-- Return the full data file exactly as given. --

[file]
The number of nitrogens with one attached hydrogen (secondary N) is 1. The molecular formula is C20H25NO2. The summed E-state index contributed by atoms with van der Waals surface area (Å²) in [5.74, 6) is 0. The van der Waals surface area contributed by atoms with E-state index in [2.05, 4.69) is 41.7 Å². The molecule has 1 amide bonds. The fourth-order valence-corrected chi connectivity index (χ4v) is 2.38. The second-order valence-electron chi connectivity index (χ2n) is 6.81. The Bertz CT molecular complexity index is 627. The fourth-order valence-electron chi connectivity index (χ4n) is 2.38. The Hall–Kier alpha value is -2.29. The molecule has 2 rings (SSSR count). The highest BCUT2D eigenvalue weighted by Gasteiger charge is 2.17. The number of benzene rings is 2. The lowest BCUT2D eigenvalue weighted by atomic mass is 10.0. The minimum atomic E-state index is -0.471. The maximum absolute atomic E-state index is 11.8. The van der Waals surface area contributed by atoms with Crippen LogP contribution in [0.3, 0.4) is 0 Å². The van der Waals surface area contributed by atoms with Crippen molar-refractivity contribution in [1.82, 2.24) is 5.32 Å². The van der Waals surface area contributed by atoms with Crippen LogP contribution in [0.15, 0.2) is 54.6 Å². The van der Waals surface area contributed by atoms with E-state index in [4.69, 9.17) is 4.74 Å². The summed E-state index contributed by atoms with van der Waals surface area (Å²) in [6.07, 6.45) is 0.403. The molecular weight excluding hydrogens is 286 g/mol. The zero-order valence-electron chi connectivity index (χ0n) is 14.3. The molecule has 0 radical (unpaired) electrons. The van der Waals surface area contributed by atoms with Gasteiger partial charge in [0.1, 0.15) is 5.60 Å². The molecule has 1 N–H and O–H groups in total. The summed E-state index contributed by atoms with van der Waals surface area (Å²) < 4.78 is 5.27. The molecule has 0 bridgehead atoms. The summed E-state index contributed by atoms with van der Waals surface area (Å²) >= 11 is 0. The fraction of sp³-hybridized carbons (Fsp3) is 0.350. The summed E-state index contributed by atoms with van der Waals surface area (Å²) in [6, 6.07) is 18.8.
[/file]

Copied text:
The number of nitrogens with one attached hydrogen (secondary N) is 1. The molecular formula is C20H25NO2. The summed E-state index contributed by atoms with van der Waals surface area (Å²) in [5.74, 6) is 0. The van der Waals surface area contributed by atoms with E-state index in [2.05, 4.69) is 41.7 Å². The molecule has 1 amide bonds. The fourth-order valence-corrected chi connectivity index (χ4v) is 2.38. The second-order valence-electron chi connectivity index (χ2n) is 6.81. The Bertz CT molecular complexity index is 627. The fourth-order valence-electron chi connectivity index (χ4n) is 2.38. The Hall–Kier alpha value is -2.29. The molecule has 2 rings (SSSR count). The highest BCUT2D eigenvalue weighted by Gasteiger charge is 2.17. The number of benzene rings is 2. The lowest BCUT2D eigenvalue weighted by atomic mass is 10.0. The minimum atomic E-state index is -0.471. The maximum absolute atomic E-state index is 11.8. The van der Waals surface area contributed by atoms with Crippen LogP contribution in [0.3, 0.4) is 0 Å². The van der Waals surface area contributed by atoms with Crippen molar-refractivity contribution in [1.82, 2.24) is 5.32 Å². The van der Waals surface area contributed by atoms with Crippen LogP contribution in [0.15, 0.2) is 54.6 Å². The van der Waals surface area contributed by atoms with E-state index in [4.69, 9.17) is 4.74 Å². The summed E-state index contributed by atoms with van der Waals surface area (Å²) in [6.07, 6.45) is 0.403. The molecular weight excluding hydrogens is 286 g/mol. The zero-order valence-electron chi connectivity index (χ0n) is 14.3. The molecule has 0 radical (unpaired) electrons. The van der Waals surface area contributed by atoms with Gasteiger partial charge in [0.1, 0.15) is 5.60 Å². The molecule has 1 N–H and O–H groups in total. The summed E-state index contributed by atoms with van der Waals surface area (Å²) < 4.78 is 5.27. The molecule has 0 bridgehead atoms. The summed E-state index contributed by atoms with van der Waals surface area (Å²) >= 11 is 0. The fraction of sp³-hybridized carbons (Fsp3) is 0.350. The summed E-state index contributed by atoms with van der Waals surface area (Å²) in [6, 6.07) is 18.8.